The debate for whether the Master’s in Library (and Information) Science degree is really necessary for employment as a librarian in the United States isn’t that new. The MLS/MLIS (I’ll use MLS to refer to both from here on out) as we know it stems from our, er, old pal Melvil Dewey, so it should come as no surprise that without a serious overhaul, the degree and its related education programs is at best outdated. The debate boils down to this: the skills that an individual uses on the librarian job are not ones that are taught in the pursuit of an MLS and, in fact, the skills that are used are best learned on the job. Therefore, there’s no sense in requiring librarians to have an MLS.
With a number of barriers when it comes to a Bachelor’s degree (let alone a Master’s), the MLS does little more than inhibit marginalized individuals from entering the library field for their careers, particularly when the degree is required for many, if not most, librarian positions in the United States. (And not just the degree, but the degree from a school accredited by the American Library Association, which is not without its own gatekeeping issues and continues to reckon with those issues.)
For a long time, I tightly held onto the idea that the MLS was good and necessary. Even after I left my own program—especially after I left my own program—I clung to that concept. I’d done the work, I went into debt for it, I deserved that librarian spot over someone who didn’t have the degree. You said someone else had been working in libraries for decades and felt just as much as a librarian? Well, I’d say, I’m sorry, but the degree is required to claim that title. (Oh, past me. You never fail to embarrass me, do you? To future me, I’m sorry for whatever nonsense I commit today.)
Even if I didn’t always participate in social media discussions around whether or not the degree ought to be required for the librarian position, I mentally sided with folks who argued for the degree. I conceded the other side had good points, but ultimately felt the degree was important and worthy.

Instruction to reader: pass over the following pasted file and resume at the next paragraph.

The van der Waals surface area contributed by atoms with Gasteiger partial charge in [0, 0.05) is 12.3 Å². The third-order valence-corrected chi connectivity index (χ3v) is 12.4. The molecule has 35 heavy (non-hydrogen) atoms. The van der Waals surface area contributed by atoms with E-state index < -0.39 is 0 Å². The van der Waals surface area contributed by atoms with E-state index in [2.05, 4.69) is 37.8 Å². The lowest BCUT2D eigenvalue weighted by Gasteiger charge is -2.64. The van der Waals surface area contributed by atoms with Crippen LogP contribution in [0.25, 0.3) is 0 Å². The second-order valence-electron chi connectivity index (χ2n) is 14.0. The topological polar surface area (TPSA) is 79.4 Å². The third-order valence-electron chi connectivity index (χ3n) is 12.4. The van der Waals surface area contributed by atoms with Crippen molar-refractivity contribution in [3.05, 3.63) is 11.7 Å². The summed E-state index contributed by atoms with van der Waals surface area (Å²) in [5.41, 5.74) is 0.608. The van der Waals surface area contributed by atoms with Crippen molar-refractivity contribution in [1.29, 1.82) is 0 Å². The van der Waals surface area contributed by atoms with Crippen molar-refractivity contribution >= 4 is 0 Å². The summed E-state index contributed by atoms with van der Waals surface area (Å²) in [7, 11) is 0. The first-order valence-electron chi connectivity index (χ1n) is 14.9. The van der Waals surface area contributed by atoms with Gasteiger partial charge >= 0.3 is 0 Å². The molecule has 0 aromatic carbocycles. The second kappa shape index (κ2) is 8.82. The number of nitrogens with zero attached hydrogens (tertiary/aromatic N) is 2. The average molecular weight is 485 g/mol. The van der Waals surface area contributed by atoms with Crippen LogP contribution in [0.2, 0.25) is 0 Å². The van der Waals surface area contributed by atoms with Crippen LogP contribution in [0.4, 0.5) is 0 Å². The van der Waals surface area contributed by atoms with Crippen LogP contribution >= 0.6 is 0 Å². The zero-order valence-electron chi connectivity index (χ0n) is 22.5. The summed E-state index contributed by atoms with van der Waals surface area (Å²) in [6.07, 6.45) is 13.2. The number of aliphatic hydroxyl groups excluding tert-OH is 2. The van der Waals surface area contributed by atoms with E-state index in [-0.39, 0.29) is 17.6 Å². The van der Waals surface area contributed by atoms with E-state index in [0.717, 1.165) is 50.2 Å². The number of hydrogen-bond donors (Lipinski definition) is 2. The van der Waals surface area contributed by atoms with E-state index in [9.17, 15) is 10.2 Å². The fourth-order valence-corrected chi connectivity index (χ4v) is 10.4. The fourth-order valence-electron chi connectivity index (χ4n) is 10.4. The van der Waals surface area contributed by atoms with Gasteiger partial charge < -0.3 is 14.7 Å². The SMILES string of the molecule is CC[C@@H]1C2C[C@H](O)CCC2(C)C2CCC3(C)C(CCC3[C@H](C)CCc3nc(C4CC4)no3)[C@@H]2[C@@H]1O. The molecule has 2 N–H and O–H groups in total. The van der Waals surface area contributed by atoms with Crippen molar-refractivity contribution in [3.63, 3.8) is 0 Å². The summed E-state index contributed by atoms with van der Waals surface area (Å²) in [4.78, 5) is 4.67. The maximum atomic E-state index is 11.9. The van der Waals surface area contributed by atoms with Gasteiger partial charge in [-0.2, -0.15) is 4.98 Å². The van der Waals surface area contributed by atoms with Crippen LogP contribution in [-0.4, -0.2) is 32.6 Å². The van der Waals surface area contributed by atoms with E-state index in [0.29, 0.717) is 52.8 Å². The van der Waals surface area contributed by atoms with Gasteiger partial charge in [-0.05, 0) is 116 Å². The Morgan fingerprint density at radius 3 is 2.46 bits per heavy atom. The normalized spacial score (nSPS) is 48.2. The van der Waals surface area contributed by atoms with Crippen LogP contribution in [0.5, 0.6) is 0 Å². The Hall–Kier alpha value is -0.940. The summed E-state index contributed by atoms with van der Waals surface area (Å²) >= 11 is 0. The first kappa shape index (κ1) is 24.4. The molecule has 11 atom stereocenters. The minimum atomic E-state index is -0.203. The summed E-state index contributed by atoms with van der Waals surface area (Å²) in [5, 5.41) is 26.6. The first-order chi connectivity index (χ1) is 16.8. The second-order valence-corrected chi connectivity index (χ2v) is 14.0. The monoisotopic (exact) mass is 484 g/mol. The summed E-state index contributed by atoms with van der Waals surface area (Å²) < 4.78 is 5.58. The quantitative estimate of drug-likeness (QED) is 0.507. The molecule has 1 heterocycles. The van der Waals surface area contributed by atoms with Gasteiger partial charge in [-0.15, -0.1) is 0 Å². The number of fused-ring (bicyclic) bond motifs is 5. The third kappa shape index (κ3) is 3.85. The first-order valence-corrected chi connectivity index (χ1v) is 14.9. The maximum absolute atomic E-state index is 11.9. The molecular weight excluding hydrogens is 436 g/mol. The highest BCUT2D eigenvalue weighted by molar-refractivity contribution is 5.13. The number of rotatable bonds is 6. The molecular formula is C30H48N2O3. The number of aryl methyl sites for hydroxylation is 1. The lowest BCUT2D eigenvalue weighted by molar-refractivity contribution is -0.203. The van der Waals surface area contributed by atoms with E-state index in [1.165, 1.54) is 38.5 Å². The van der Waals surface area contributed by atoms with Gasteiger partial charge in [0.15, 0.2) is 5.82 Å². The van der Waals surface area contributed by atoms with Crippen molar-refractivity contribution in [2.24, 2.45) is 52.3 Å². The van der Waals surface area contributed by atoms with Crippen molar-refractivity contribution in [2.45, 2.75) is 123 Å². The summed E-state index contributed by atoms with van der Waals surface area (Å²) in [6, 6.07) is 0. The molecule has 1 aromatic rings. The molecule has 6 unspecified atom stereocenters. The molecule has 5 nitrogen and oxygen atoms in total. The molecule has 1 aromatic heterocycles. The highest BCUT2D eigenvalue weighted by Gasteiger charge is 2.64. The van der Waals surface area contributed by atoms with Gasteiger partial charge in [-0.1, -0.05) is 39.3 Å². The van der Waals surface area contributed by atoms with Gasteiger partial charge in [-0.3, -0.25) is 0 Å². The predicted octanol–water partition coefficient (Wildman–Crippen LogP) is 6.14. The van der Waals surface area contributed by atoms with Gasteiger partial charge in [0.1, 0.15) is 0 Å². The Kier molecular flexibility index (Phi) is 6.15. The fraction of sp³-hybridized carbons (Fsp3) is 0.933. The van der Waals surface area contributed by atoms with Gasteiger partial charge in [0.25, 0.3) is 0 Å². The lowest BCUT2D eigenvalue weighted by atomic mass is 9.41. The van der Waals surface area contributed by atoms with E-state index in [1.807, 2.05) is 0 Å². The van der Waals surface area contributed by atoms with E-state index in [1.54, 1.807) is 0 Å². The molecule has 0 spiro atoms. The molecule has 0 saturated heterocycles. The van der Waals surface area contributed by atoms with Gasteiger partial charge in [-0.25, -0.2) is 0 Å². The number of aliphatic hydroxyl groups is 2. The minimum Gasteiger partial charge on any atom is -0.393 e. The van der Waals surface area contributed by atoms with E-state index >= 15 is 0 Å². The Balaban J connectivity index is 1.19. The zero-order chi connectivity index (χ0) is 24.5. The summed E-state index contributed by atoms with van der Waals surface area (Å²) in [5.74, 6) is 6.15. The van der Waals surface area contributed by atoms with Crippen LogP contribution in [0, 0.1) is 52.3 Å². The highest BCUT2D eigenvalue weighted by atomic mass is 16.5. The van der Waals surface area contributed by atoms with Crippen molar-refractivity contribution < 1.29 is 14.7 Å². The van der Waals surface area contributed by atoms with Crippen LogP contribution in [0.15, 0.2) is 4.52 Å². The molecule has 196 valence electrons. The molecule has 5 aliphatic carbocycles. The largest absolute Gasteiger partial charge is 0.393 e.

Which was funny, because even once I finished my MLS, to anyone who asked, I was pretty clear that I hadn’t felt I’d learned much. To be fair, I did an all-online program, and attributed the lack of knowledge I felt I’d gained over the course of the MLS to that. I simply did better in in-person environments. I hadn’t known anything else, so why wouldn’t that be the case? But was the dearth of learning really just the fault of the learning environment?
I started to examine the content of the programs. There was theory on things like information communities—what they are, how to identify them, how to take identifying information and use that to build programs and services. There was practical work, like a required cataloging class for all candidates—no doubt useful to me even today as I work on the reference side of things (and the cataloging class was easily the most difficult one I took). There were modules on reference—where to find information for common questions, a bit on how to vet sources. There was population-focused discourse—walking through best practices for serving a particular population of interest. And while that last one acknowledged things can change quickly and this information could be outdated the second you walk off campus in your cap and gown, it remained a core part of the degree.
I had to admit: Any of this, particularly paired with a passion for customer service, could be learned on the job or with professional development opportunities (which ought to be covered by the workplace).
So why was I clinging to the MLS?
Well, when it came down to it, I realized I somehow got this idea into my head that if the MLS wasn’t necessary, that also meant it wasn’t useful, valuable, proof of work completed, or worthy of pride. And if the Man said the MLS was necessary, then it was necessary.
You see, all of this became clear to me with the knowledge that I’m an Enneagram Type One. We like rules and order. We love rules and order. Sometimes, this can be to our benefit—libraries are often at their best when they’re well-organized, so I’m well-suited in that aspect. But what Type Ones (and many librarians, I dare say) fail to do is question where the rules are coming from and why. We may be decent at vetting information to be sure it is reputable and reliable, regularly questioning the sources and method of gathering the information, but in this somewhat similar scenario, we fail again and again.
And it has devastating impacts.